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Facts and Folklore

We at Dixie Septic Tank Inc. hope the following information will answer some questions regarding the maintenance of your septic system. We also hope it will put to rest some old and new myths regarding these systems.

Septic System Folklore

The folklore of septic systems could probably fill a small book. Like most folklore, the stories reflect elements of truth, ignorance, and humor. The purpose of this pamphlet is to dispel some of the myths about septic systems and explain how they actually work. Hopefully, this information will help you keep your system working well for many years.

How the system works: The septic system is a natural sewage treatment and disposal system. By natural, we mean that it relies on bacteria to digest and clean wastewater. The bacteria in the septic tank literally eat the solids in the tank turning them into liquids and gasses. As you might expect these gasses have a foul odor. To avoid these bad odors they are vented off through pipes on the house roof. The liquid wastes flow to the drainfield. The final purification occurs by organisms living in the soil.

The bacteria in the septic tank eat and digest most of the waste. But there’s always some waste that doesn’t even appeal to these critters. As a result, the Health department and Dixie Septic Tank Inc. recommends pumping out the tank every three (3) to five (5) years. This will remove excess sludge that has accumulated.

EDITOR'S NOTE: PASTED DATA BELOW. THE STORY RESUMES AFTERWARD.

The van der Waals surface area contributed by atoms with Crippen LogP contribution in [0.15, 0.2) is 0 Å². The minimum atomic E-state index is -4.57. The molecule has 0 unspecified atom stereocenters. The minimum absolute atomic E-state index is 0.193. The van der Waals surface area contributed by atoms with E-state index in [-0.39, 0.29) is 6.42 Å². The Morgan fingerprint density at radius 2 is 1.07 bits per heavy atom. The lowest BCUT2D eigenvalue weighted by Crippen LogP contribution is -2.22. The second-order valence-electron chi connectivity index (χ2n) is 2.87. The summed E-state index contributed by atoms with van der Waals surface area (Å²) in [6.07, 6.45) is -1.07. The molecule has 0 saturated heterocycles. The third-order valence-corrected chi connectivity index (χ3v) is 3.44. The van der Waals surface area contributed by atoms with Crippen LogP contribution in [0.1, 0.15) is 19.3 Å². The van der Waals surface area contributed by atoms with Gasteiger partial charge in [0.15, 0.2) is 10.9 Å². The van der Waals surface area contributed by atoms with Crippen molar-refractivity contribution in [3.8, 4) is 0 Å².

Common myths-dead cats and a pound of yeast: Theories abound about the best way to startup a new septic system. Most theories deal with “seeding” the septic tank to get good bacteria growth started. Advice has ranged from flushing a pound of yeast into the system (we don’t recommend this) If you had toast for breakfast or a sandwich for lunch, or drink a beer, the system will get yeast. To seeding the septic tank with manure (we don’t recommend this) all the way to placing a dead cat in the septic tank (we don’t recommend this) Neither Dixie Septic Tank Inc. nor the Health department recommends any of these. See additional comments about additives at the end of this report.

Starting a new system: Most of the folklore is believable because it contains elements of truth. The concept of seeding a septic tank is partially true. Septic systems are biological systems and must have bacteria to work. However no special seeding is necessary to get them started. The simple act of using the system will provide all the bacteria necessary to make the system function well. Let your regular body waste do its thing. Yeast, manure, and especially dead cats will not develop the colony of bacteria in the tank any faster.

Additives for old systems: Septic system folklore doesn’t stop with seeding a new system. Many products are sold that claim to make old systems like new. Other products claim to eliminate the need to pump out the septic tank. Some even say they will kill the roots in the drainage pipe. These products usually contain yeast, bacteria, enzymes or chemical degreasers. None of these have proven to be effective.